Papilio multicaudata (Figs. 1-2). Fifth instar. The larva of this species is by far the most distinctive, and the only one that is unmistakable from any other species even without location or other contextual information. The blue spot in the eyespot pupil is reduced, leaving a ring of body color within the pupil. In all other species, the blue spot is larger, completely filling the delineating black border of the pupil. The eyespots are yellow to yellow-green. The body color is lime green (becoming orange-brown in the prepupa), a distinctly more vibrant shade than in any other specie, which are more glaucous. The dorsal and lateral blue spots are pale, sometimes whitish, delineated by a fine black border not seen in other species. There is a well developed yellow anal band that is faded or absent in other species except P. canadensis. The fully grown larva is larger and wider in girth than any other species, with less tapering anteriorly.

Early instars. Very glossy, dark brown (sometimes almost black), lacking the pale maculation seem in other species. The anal scoli match the body color and are not surrounded by a white patch. Transition to green occurs in the fourth or fifth instar, which is extremely delayed as compared to any other species. Larvae in full sun tend to become green earlier, while those in shade usually remain black until after the final molt.

Hostplants. In most areas, Prunus (especially virginiana in US and Canada and serotina in Mexico) and Fraxinus. In California and Texas, it is associated with Ptelea*, which distinguishes it from the other two western species.

Papilio rutulus (Figs. 3-4). Fifth instar. The eyespots are yellow with varying degrees of orange tinge, a color unique to this species. Occasionally, they can be pure yellow as in Papilio eurymedon, but never greenish. The body color is leaf green, becoming bark, sometimes purplish, brown in the prepupa. The dorsal and lateral blue spots are a cornflower shade, sometimes slightly purplish.

Early instars. Highly variable, displaying a wide range of transitional coloration throughout the second and third instar (caramel brown, dirty green, etc.) and heavily maculated. The anal scoli are pale and surrounded by a well developed white patch beginning in the second instar. This white patch is usually reduced or absent in P. eurymedon and Papilio multicaudata. Transition to green typically occurs anywhere between late second instar to late third instar.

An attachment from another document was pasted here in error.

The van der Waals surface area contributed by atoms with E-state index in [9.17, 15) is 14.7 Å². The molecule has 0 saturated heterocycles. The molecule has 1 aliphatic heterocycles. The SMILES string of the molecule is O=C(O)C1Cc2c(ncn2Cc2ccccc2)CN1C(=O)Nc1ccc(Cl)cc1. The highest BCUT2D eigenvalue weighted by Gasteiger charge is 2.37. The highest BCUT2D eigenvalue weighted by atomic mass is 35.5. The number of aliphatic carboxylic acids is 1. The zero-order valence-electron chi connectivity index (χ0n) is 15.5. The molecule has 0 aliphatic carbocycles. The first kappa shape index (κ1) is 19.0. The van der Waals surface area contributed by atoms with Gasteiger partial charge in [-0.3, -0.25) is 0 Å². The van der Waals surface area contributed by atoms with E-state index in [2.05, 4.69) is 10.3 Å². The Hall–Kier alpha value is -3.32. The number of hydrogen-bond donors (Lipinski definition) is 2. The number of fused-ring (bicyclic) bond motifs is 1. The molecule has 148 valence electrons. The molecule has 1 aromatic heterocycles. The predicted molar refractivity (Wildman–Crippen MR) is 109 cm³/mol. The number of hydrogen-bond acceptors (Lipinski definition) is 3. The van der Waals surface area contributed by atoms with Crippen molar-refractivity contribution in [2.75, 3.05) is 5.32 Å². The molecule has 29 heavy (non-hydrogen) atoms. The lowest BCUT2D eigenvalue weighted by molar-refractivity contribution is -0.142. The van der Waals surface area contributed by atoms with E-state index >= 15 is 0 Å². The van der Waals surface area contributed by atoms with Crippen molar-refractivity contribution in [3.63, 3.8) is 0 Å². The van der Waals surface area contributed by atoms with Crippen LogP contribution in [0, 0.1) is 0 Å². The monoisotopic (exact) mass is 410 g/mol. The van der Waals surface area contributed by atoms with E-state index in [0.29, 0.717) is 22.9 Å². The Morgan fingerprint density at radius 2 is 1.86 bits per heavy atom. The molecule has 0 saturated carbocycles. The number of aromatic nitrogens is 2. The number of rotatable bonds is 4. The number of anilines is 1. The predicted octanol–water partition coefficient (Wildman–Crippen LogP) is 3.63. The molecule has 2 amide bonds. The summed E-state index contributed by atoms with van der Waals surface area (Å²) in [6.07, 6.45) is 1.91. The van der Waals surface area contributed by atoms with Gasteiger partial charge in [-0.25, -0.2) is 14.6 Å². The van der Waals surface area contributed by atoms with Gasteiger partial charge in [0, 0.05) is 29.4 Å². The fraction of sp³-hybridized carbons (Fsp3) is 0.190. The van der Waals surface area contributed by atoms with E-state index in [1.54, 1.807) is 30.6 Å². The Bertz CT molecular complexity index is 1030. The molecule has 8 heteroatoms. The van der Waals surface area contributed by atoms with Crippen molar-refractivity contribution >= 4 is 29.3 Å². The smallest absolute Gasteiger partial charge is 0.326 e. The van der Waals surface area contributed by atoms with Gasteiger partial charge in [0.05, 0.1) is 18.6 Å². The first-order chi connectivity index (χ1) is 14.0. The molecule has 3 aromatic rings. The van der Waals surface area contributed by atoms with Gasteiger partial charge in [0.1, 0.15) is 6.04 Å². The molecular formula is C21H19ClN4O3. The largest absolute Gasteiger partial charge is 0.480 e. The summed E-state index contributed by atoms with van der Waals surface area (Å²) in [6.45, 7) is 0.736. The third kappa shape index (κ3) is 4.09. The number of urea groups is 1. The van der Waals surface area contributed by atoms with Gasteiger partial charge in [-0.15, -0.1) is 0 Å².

Hostplants. Most universally, Salix* and Populus* (Salicaceae), which distinguish it from sympatric species except P. canadensis. Acer macrophyllum* (coastal populations) and Platanus* are also common and unique hostplants among sympatric species. Other non-diagnostic hostplants include Fraxinus and various Rosaceae such as Prunus, Malus, Amelanchier.

Papilio eurymedon (Figs. 5-6). Fifth instar. Strongly resembles its closest relative, P. rutulus, and cannot be reliably distinguished from it from visual characteristics alone. Any methods to separate the two that have been proposed in guides (such as the notion that P. eurymedon has “notched” eyespots) are unreliable or erroneous. From personal rearing of coastal California populations, P. eurymedon eyespots are narrower on average and are a pale yellow to yellow-green, unlike in P. rutulus in which they are typically orange.

Early instars. Very similar to P. rutulus, differing only in a combination of fine details that require a trained eye to discern. The first instar is slightly darker, with the white patch at the rear end much smaller or nearly absent. The pair of thoracic scoli behind the head are slightly longer proportionally. The second through fourth instars tend to be less heavily maculated than in P. rutulus (this maculation also tends to be less contrasting), and the white patch at the rear end tends to be reduced or absent, whereas it is usually well developed in P. rutulus. In the third and fourth instar, there is a possible form in which the eyespots contain prominent, reddish raised bumps. This form has not been observed in P. rutulus, or at least not to such an extreme degree. Transition to green occurs either in the third or fourth instar.